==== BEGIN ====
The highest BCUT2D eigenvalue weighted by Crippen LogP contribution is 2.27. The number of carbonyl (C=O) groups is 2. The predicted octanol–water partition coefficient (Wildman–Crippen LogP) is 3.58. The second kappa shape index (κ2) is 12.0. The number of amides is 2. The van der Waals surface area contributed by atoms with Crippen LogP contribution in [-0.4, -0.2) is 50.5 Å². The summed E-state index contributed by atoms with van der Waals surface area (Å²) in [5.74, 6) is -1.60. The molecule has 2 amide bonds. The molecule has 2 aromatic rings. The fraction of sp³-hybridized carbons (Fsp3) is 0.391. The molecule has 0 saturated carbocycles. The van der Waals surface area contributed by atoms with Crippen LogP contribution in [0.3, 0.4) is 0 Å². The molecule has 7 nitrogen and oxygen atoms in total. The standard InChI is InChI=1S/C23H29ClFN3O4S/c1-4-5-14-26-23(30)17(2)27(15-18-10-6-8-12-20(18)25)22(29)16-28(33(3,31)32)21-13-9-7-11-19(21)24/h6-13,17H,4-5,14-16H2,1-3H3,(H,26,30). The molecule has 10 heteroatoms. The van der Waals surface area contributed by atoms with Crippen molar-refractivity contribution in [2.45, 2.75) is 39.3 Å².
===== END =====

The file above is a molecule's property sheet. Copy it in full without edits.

The highest BCUT2D eigenvalue weighted by Crippen LogP contribution is 2.27. The number of carbonyl (C=O) groups is 2. The predicted octanol–water partition coefficient (Wildman–Crippen LogP) is 3.58. The second kappa shape index (κ2) is 12.0. The number of amides is 2. The van der Waals surface area contributed by atoms with Crippen LogP contribution in [-0.4, -0.2) is 50.5 Å². The summed E-state index contributed by atoms with van der Waals surface area (Å²) in [5.74, 6) is -1.60. The molecule has 2 amide bonds. The molecule has 2 aromatic rings. The fraction of sp³-hybridized carbons (Fsp3) is 0.391. The molecule has 0 saturated carbocycles. The van der Waals surface area contributed by atoms with Crippen LogP contribution in [0.3, 0.4) is 0 Å². The molecule has 7 nitrogen and oxygen atoms in total. The standard InChI is InChI=1S/C23H29ClFN3O4S/c1-4-5-14-26-23(30)17(2)27(15-18-10-6-8-12-20(18)25)22(29)16-28(33(3,31)32)21-13-9-7-11-19(21)24/h6-13,17H,4-5,14-16H2,1-3H3,(H,26,30). The molecule has 10 heteroatoms. The van der Waals surface area contributed by atoms with Crippen molar-refractivity contribution in [2.45, 2.75) is 39.3 Å².